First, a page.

When I first put this site on Gatsby, I found adding comments tricky. I used this blog post, Dynamic Comments with Gatsby and WordPress, tweaked it a bit and shoved it in. I only used it for the comments form because I wasn’t worried about rebuilding – I really just wanted to see how it worked.
But I didn’t understand it and I didn’t like wrapping my site in an ApolloClient, it seemed to slow it down a bit, and it all seemed a bit much to get not a lot of comments.
Enter this week as I’m doing something else and came across this page in the Gatsby docs, Build time and client runtime data fetching, and read about using
fetch. Fetch! I know how to use that. Well… I know how to use that with the WordPress REST API. And you know what? That will do.
A high level overview
I’m keeping the posts the same as before but dynamically loading comments and handling comment submissions using
fetch and the WordPress REST API.
When getting the comments, the
fetch requests are wrapped in
useEffect to get them after the page load, making sure to unsubscribe to the
fetch Promise, and I’m using
useState to set the comment list.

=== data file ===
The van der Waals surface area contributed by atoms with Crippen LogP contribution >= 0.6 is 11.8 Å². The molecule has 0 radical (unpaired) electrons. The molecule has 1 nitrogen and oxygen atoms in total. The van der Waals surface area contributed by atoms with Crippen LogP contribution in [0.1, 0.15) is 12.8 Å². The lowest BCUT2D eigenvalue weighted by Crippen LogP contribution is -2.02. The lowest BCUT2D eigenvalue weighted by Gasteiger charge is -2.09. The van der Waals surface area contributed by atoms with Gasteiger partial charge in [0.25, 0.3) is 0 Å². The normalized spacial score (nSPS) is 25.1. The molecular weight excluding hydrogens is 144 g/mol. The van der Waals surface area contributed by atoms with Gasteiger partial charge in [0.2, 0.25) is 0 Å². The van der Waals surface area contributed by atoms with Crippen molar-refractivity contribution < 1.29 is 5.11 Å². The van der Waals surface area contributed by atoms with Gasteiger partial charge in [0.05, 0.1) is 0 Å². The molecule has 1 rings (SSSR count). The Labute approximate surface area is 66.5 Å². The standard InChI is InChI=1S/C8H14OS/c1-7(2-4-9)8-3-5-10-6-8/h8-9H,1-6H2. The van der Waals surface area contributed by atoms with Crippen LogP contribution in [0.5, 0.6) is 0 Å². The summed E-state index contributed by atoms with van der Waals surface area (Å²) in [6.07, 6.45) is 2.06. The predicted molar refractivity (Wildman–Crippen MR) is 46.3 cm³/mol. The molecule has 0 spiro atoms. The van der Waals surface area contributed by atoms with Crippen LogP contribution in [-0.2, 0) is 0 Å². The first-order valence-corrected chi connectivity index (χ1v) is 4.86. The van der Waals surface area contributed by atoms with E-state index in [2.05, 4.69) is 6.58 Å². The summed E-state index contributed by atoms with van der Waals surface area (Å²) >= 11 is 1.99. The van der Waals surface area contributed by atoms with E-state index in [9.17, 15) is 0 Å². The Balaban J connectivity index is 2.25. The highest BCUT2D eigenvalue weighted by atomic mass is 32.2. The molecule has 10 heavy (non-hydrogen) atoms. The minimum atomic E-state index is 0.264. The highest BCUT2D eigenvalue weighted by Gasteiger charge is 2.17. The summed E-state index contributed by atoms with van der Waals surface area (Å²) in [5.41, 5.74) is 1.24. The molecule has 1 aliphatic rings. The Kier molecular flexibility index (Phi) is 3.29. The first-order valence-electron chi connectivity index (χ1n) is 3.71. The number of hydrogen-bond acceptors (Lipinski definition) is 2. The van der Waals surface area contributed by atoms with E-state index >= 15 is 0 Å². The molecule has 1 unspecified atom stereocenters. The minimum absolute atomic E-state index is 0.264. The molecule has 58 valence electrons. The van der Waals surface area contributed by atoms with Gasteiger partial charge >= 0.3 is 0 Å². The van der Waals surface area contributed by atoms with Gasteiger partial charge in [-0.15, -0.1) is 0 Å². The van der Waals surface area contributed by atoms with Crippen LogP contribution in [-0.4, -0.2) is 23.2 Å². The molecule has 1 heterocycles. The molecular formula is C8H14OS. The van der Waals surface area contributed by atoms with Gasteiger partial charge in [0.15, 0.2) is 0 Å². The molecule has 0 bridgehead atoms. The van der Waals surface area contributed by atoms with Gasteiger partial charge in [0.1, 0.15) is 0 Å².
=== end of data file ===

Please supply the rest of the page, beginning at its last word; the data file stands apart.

Submitting the comment is handled in an
onclick function which sends a POST request to the WordPress comments endpoint. I allow anonymous comments (and don’t have or want logged in users submitting comments) so there’s a tiny plugin with Gatsby helpers to which I’ve added a filter to allow anonymous comments which are off by default.
There are a few components used.
Comments: parent component for all comment related things (Comments gist here)
CommentsList: the list of all comments, uses
Comment(CommentsList gist here)
Comment: the individual comment (Comment gist here)
CommentCount: the number of published comments on the post (CommentCount gist here)
CommentForm: the form for comment submission (CommentForm gist here)
I’ll explain the ones with the requests in detail here,
The Comments component
The entire component is at the end of this. It uses
fetch as an async function in
useEffect. This async function is immediately called to get the comments from the site. It’s done this way because
useEffect won’t take an async function like
useEffect( async () => ... so this needs to be inside the function it does use eg :